Tuesday, 21 May 2013

May Salmon on the Finn.

I managed another couple of Finn springers on Saturday 11th May. There was rain forecast for Friday night and luckily I had booked a morning session on the Ivy Bridge beat so I decided to leave Louth on Friday evening and do an all nighter in the jeep so I could hit the river at first light. I awoke at 5 am to the sound of strong wind and heavy rain so I got straight down to the river knowing that it wouldn't be long before it began to rise. I started at the Graveyard Pool and fished it through with a conehead Park Shrimp without a touch despite the fact that there were quite a few fish showing. A change of tactics was in order so I  attatched  a 10' super-fast sink poly leader to my 8/9 AFS and put on a conehead Red Frances tube. I cast a bit squarer and allowed the Frances to sink before jigging the fly quickly through the pool. I was feeling confident and wasn't all that surprised when the line tightened at the sweet spot in the pool. Five minutes later, I landed a good deep springer of about 8/9lb.

As I was releasing the fish, I heard a shout from the top of the pool and saw that another angler was into a fish. By this time, it was obvious that the river was rising fast so I went up to help the chap land his fish. The angler was in a strong fish which was giving him a great scrap in a rapidly rising river. Fortunately the angler, Willie Kearney, had a landing net with him and after ten minutes drama we landed the fish. I took a few photographs of Willie's springer before releasing it safely to go about her business. one of the biggest traits of the Finn is the speed at which it rises during heavy rain. In the time it had taken Willie to land his fish, the river had become unfishable which heralded breakfast time.

John drove up from Dundalk that morning but by the time he had reached Glenfinn, the river was unfishable. We enjoyed a leisurely breakfast with Sim and killed a few hours before making our way back to see if the river had dropped off. We met up with Willie again at the Ivy bridge and he gave us a fascinating insight into the history of the Finn and what the fishing was like in it's glory days. The river seemed to be clearing up a little so after half an hour or so, we reckoned Letterbrick on the Upper Finn could be worth a throw. We fished down the Corner Pool three times without a sniff, it's probably a couple of weeks early for up there but an early fish might just have been resting in the deep, even paced pool.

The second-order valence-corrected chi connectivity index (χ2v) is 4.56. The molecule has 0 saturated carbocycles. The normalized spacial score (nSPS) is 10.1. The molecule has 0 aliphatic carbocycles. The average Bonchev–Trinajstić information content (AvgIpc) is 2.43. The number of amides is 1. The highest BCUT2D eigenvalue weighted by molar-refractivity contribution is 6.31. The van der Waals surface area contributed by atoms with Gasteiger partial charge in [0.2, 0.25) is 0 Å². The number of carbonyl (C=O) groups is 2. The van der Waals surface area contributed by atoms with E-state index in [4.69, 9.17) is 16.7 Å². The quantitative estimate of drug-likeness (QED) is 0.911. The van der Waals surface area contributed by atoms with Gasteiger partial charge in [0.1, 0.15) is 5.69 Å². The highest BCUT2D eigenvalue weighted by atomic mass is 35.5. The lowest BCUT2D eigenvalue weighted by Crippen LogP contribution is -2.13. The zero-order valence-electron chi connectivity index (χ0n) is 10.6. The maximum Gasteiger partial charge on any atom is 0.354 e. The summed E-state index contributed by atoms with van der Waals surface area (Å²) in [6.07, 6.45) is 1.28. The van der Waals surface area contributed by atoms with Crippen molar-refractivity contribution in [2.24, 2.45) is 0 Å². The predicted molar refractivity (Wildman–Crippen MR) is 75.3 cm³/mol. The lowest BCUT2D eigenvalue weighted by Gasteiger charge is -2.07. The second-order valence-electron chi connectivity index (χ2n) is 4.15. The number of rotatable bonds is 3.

With an hour left on our beat session, we drove back down to the Graveyard and reasoned that our best chance of a hook up would be at the tail of the Graveyard. The river was still big at 3'8'' but the water was clearing nicely. I teamed my #8 Orvis Access Switch with a 510grain Airflo Skagit Switch coupled with 10' of level T14 leader. A large bottle tube Franc 'n Snaelda went on to the tippet; at least I would dig in to the heavy water. The switch rod was very handy and it meant that I was able to cast despite having to wade so close to the bank and under some overhanging branches. Slowing down the cast is key to good presentation with the skagit and I was able to comfortably cover three quarters of the river. I immediately threw in a large upstream mend and held the running line off the water until the skagit drifted downstream where I tightened up and got a nice angle on the swing. I must say that when the take came, I was surprised and delighted. A wee grilse of about 4lb gave a good account of itself in the heavy water but was soon expertly netted by John. All caught on video by Sim so with his permission, I'll try and get my hands on the footage and post the video tomorrow. I fished down the pool again and made brief contact with another fish on the skagit but it came off after a few seconds. All in all a rewarding days fishing.
 Many anglers have been arguing about the merits of skagit lines and whether they are needed for salmon fishing on the side of the Atlantic. My take on things is that the skagit is a specialised piece of equipment excellent in certain conditions. I do, however, intend to experiment with lightweight skagits and standard polyleaders because I feel there is plenty of potential uses for them. Always keep an open mind when it comes to salmon fishing!
More stories to come in the next few days. We're just back from a very eventful weeekend on the Finn so I'll try and get the blog fully up to date over the next few days.

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